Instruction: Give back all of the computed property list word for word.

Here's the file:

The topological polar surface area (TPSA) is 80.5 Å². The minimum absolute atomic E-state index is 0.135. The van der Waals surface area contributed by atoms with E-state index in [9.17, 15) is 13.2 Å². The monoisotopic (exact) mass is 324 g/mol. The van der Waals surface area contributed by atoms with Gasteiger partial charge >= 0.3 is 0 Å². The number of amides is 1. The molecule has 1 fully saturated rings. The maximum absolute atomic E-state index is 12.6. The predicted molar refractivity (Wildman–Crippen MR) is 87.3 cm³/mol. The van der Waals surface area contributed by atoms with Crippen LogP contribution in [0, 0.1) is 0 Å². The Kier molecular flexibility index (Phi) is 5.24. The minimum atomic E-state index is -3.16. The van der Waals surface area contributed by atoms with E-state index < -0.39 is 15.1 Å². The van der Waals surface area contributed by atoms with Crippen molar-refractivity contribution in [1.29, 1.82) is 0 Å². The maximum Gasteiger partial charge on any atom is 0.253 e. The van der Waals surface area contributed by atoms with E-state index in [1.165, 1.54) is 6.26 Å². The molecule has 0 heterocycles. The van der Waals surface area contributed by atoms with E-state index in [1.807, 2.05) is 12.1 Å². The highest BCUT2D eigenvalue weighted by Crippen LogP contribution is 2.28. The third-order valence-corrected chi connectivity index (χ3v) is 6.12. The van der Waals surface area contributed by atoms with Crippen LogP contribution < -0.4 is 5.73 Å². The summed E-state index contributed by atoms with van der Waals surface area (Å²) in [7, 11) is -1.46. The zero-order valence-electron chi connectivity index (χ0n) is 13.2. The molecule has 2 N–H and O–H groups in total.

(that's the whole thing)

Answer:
The topological polar surface area (TPSA) is 80.5 Å². The minimum absolute atomic E-state index is 0.135. The van der Waals surface area contributed by atoms with E-state index in [9.17, 15) is 13.2 Å². The monoisotopic (exact) mass is 324 g/mol. The van der Waals surface area contributed by atoms with Gasteiger partial charge >= 0.3 is 0 Å². The number of amides is 1. The molecule has 1 fully saturated rings. The maximum absolute atomic E-state index is 12.6. The predicted molar refractivity (Wildman–Crippen MR) is 87.3 cm³/mol. The van der Waals surface area contributed by atoms with Crippen LogP contribution in [0, 0.1) is 0 Å². The Kier molecular flexibility index (Phi) is 5.24. The minimum atomic E-state index is -3.16. The van der Waals surface area contributed by atoms with E-state index < -0.39 is 15.1 Å². The van der Waals surface area contributed by atoms with Crippen molar-refractivity contribution in [1.29, 1.82) is 0 Å². The maximum Gasteiger partial charge on any atom is 0.253 e. The van der Waals surface area contributed by atoms with E-state index in [1.165, 1.54) is 6.26 Å². The molecule has 0 heterocycles. The van der Waals surface area contributed by atoms with E-state index in [1.807, 2.05) is 12.1 Å². The highest BCUT2D eigenvalue weighted by Crippen LogP contribution is 2.28. The third-order valence-corrected chi connectivity index (χ3v) is 6.12. The van der Waals surface area contributed by atoms with Crippen LogP contribution < -0.4 is 5.73 Å². The summed E-state index contributed by atoms with van der Waals surface area (Å²) in [7, 11) is -1.46. The zero-order valence-electron chi connectivity index (χ0n) is 13.2. The molecule has 2 N–H and O–H groups in total.